Mourinho prepared to sacrifice one trophy

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The Independent Online

From individually tailored DVDs for each of his players to PowerPoint presentations instead of team talks, Jose Mourinho may have revolutionised the art of pre-match preparation but the Chelsea coach says there is little he can do about fixture congestion. Four days before his team face their defining clash with Barcelona in the Nou Camp, Mourinho has attacked the English football authorities who he says are to blame for years of failure by Premiership clubs in the Champions' League.

From individually tailored DVDs for each of his players to PowerPoint presentations instead of team talks, Jose Mourinho may have revolutionised the art of pre-match preparation but the Chelsea coach says there is little he can do about fixture congestion. Four days before his team face their defining clash with Barcelona in the Nou Camp, Mourinho has attacked the English football authorities who he says are to blame for years of failure by Premiership clubs in the Champions' League.

Chelsea might still be pursuing all three domestic trophies, but this week their Portuguese coach conceded that, if he is to have a chance of winning the Champions' League, he may have to sacrifice the FA Cup. When Chelsea travel to Newcastle tomorrow they will do so with many of their biggest names missing in an attempt to keep them fresh for Wednesday's game and next Sunday's Carling Cup final against Liverpool.

Mourinho has already anticipated the criticism if his second string fail to win at St James' Park but the Chelsea coach said the time had come to prioritise the different competitions his club are involved in. His team, Mourinho said, are "not supermen" and with Frank Lampard and Damien Duff likely to be rested tomorrow they will also be without the suspended John Terry and the injured Didier Drogba, Arjen Robben and Ricardo Carvalho.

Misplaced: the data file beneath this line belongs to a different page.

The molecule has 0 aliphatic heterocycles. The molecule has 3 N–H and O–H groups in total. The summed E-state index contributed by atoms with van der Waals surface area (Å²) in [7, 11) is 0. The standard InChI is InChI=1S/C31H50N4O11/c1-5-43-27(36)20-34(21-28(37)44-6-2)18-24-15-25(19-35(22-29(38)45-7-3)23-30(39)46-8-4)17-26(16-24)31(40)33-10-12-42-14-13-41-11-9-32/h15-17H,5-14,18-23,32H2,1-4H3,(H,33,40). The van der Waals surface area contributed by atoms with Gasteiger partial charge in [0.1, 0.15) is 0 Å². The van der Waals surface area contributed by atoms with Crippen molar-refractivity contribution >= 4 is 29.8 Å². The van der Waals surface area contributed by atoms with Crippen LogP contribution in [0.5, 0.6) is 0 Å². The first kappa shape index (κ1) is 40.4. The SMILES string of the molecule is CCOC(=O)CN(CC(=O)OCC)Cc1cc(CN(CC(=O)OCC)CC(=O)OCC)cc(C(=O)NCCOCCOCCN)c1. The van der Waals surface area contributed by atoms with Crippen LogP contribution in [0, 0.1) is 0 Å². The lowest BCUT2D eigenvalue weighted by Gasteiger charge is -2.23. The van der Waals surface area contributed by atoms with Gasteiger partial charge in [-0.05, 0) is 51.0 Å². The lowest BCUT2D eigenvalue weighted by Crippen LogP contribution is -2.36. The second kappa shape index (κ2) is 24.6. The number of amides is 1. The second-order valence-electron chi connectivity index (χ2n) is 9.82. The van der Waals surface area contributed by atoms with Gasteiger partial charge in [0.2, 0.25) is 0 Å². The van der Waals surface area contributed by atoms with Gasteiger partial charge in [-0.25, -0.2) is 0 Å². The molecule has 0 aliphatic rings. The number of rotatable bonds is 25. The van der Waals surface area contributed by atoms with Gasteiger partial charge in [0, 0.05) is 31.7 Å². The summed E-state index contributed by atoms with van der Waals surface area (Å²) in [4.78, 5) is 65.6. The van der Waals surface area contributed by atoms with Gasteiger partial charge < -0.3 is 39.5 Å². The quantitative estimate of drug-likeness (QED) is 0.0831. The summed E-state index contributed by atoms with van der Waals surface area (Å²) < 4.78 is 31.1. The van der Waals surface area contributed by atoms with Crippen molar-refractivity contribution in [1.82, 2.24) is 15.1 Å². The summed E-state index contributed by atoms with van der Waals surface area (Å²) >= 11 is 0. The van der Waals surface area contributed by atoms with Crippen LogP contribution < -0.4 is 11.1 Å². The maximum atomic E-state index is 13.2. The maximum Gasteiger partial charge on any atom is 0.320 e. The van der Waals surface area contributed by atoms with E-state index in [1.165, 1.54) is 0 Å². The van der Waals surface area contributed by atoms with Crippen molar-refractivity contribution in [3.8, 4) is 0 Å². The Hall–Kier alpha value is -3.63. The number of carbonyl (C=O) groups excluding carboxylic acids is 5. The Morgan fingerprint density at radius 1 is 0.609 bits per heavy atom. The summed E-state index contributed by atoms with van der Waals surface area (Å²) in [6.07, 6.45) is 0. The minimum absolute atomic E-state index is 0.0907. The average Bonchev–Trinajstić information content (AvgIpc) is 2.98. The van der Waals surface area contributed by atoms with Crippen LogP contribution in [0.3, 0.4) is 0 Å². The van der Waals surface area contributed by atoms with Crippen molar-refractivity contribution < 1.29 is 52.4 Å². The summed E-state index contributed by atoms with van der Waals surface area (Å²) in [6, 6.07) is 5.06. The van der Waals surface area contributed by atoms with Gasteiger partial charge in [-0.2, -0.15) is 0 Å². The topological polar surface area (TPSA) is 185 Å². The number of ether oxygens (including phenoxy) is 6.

"It means if we lose against Newcastle, they will say I have no respect for the FA Cup and I should have played the strongest team but I do not have supermen," Mourinho said. "I have to give to each competition the value I deem as right."

It was the question of Chelsea's programme that has infuriated Mourinho, who claimed the scheduling of tomorrow's 4pm kick-off against Newcastle in particular had inconvenienced his team. When asked why English clubs had not won more than one Champions' League title, he placed much of the blame on the shoulders of authorities who refuse to help teams in European competition.

"What I know is that in Portugal you have a department working with you to protect the team that is playing in Europe. I always had somebody from the Portuguese league call me to ask 'You play against Real Madrid on Tuesday, when do you want to play your game?'

"Television controls football. Why didn't Arsenal play Crystal Palace on Saturday? All the clubs have the contracts. All the clubs receive the same money. I am asking why I have to play when I don't want to. I have to play Newcastle and arrive in Barcelona at 2am. I am not English but I would like English teams to win the Champions' League. Especially Chelsea."

When Mourinho's Porto defeated Celtic in the Uefa Cup final in 2003, his first team had not played a competitive match for two weeks before the match in Seville, while in the run-up to beating Monaco in the European Cup final last year, they had 12 days off.

It was an argument that found favour with Sir Alex Ferguson, who said yesterday that his Aberdeen team had been given some provision to change fixtures by the Scottish League when they won the 1983 European Cup-Winners' Cup.

"But I've been saying this for ages," Ferguson said. "We don't get proper preparation time for these big games. I agree that it doesn't help English clubs. That's why only one club has won the Champions' League."

However, Mourinho did not only identify the failure of English teams in the Champions' League with the rigidity of the television schedule, he also blamed Premiership sides for failing to adapt to the European system. He called for more "cunning" from his team and, as a Porto coach who was sent off for preventing Lazio's Lucas Castroman from taking a quick throw-in in the Uefa Cup semi-final, he should know.

"English teams must play differently to how we play in our competition. You must play a little bit more with your brain. If you play just with your heart against Spanish and Italians, you have no chance."

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